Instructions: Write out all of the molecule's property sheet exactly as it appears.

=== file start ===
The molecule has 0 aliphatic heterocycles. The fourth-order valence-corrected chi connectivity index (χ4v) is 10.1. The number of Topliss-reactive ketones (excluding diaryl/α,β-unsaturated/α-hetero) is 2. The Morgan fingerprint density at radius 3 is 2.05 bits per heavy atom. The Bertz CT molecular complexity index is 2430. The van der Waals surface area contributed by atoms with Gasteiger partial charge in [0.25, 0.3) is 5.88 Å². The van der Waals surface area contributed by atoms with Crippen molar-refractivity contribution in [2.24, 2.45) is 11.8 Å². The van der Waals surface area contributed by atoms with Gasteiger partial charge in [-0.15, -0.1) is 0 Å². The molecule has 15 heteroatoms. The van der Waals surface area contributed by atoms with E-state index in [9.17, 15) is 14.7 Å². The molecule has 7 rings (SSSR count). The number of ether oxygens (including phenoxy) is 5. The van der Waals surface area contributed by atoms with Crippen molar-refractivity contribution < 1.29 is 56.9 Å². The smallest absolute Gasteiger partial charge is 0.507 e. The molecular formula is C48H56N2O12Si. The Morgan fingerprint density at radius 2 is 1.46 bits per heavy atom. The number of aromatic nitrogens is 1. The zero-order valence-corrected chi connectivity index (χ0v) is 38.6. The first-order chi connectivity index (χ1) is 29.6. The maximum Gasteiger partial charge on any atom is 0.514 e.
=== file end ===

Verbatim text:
The molecule has 0 aliphatic heterocycles. The fourth-order valence-corrected chi connectivity index (χ4v) is 10.1. The number of Topliss-reactive ketones (excluding diaryl/α,β-unsaturated/α-hetero) is 2. The Morgan fingerprint density at radius 3 is 2.05 bits per heavy atom. The Bertz CT molecular complexity index is 2430. The van der Waals surface area contributed by atoms with Gasteiger partial charge in [0.25, 0.3) is 5.88 Å². The van der Waals surface area contributed by atoms with Crippen molar-refractivity contribution in [2.24, 2.45) is 11.8 Å². The van der Waals surface area contributed by atoms with Gasteiger partial charge in [-0.15, -0.1) is 0 Å². The molecule has 15 heteroatoms. The van der Waals surface area contributed by atoms with E-state index in [9.17, 15) is 14.7 Å². The molecule has 7 rings (SSSR count). The number of ether oxygens (including phenoxy) is 5. The van der Waals surface area contributed by atoms with Crippen molar-refractivity contribution < 1.29 is 56.9 Å². The smallest absolute Gasteiger partial charge is 0.507 e. The molecular formula is C48H56N2O12Si. The Morgan fingerprint density at radius 2 is 1.46 bits per heavy atom. The number of aromatic nitrogens is 1. The zero-order valence-corrected chi connectivity index (χ0v) is 38.6. The first-order chi connectivity index (χ1) is 29.6. The maximum Gasteiger partial charge on any atom is 0.514 e.